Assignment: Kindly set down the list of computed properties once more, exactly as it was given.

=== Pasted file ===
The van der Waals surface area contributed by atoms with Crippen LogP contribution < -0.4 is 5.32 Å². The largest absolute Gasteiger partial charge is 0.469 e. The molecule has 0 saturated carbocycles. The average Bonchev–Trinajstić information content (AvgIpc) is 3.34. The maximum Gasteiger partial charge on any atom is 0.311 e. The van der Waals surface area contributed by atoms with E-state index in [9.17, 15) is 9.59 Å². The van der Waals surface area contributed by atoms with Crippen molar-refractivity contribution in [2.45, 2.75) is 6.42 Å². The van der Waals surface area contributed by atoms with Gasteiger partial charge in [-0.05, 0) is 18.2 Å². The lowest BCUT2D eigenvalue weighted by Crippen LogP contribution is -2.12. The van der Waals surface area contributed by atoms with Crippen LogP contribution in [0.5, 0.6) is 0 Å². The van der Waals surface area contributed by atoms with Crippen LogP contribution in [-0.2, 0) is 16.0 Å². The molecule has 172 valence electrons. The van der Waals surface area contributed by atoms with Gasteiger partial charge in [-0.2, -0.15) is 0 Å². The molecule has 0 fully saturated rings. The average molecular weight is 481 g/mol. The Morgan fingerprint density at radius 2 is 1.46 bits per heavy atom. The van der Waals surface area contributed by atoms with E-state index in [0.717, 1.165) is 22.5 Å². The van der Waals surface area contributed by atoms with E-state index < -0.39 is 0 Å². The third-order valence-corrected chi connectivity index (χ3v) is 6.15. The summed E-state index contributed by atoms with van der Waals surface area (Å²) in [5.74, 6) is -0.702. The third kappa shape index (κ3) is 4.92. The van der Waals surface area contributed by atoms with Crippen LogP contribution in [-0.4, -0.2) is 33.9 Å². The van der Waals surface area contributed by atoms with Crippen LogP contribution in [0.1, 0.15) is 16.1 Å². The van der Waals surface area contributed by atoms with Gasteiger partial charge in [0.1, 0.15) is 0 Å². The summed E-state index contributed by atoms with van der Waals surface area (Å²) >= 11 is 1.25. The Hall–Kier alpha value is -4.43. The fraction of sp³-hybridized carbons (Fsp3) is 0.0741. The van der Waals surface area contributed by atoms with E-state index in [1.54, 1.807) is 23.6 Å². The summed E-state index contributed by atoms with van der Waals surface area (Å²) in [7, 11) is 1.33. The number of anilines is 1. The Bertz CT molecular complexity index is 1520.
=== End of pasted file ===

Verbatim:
The van der Waals surface area contributed by atoms with Crippen LogP contribution < -0.4 is 5.32 Å². The largest absolute Gasteiger partial charge is 0.469 e. The molecule has 0 saturated carbocycles. The average Bonchev–Trinajstić information content (AvgIpc) is 3.34. The maximum Gasteiger partial charge on any atom is 0.311 e. The van der Waals surface area contributed by atoms with E-state index in [9.17, 15) is 9.59 Å². The van der Waals surface area contributed by atoms with Crippen molar-refractivity contribution in [2.45, 2.75) is 6.42 Å². The van der Waals surface area contributed by atoms with Gasteiger partial charge in [-0.05, 0) is 18.2 Å². The lowest BCUT2D eigenvalue weighted by Crippen LogP contribution is -2.12. The van der Waals surface area contributed by atoms with Crippen LogP contribution in [0.5, 0.6) is 0 Å². The van der Waals surface area contributed by atoms with Crippen LogP contribution in [-0.2, 0) is 16.0 Å². The molecule has 172 valence electrons. The van der Waals surface area contributed by atoms with Gasteiger partial charge in [-0.2, -0.15) is 0 Å². The molecule has 0 fully saturated rings. The average molecular weight is 481 g/mol. The Morgan fingerprint density at radius 2 is 1.46 bits per heavy atom. The van der Waals surface area contributed by atoms with E-state index in [0.717, 1.165) is 22.5 Å². The van der Waals surface area contributed by atoms with E-state index < -0.39 is 0 Å². The third-order valence-corrected chi connectivity index (χ3v) is 6.15. The summed E-state index contributed by atoms with van der Waals surface area (Å²) in [5.74, 6) is -0.702. The third kappa shape index (κ3) is 4.92. The van der Waals surface area contributed by atoms with Crippen LogP contribution in [-0.4, -0.2) is 33.9 Å². The van der Waals surface area contributed by atoms with Crippen LogP contribution in [0.1, 0.15) is 16.1 Å². The van der Waals surface area contributed by atoms with Gasteiger partial charge in [0.1, 0.15) is 0 Å². The summed E-state index contributed by atoms with van der Waals surface area (Å²) >= 11 is 1.25. The Hall–Kier alpha value is -4.43. The fraction of sp³-hybridized carbons (Fsp3) is 0.0741. The van der Waals surface area contributed by atoms with E-state index in [1.54, 1.807) is 23.6 Å². The summed E-state index contributed by atoms with van der Waals surface area (Å²) in [7, 11) is 1.33. The number of anilines is 1. The Bertz CT molecular complexity index is 1520.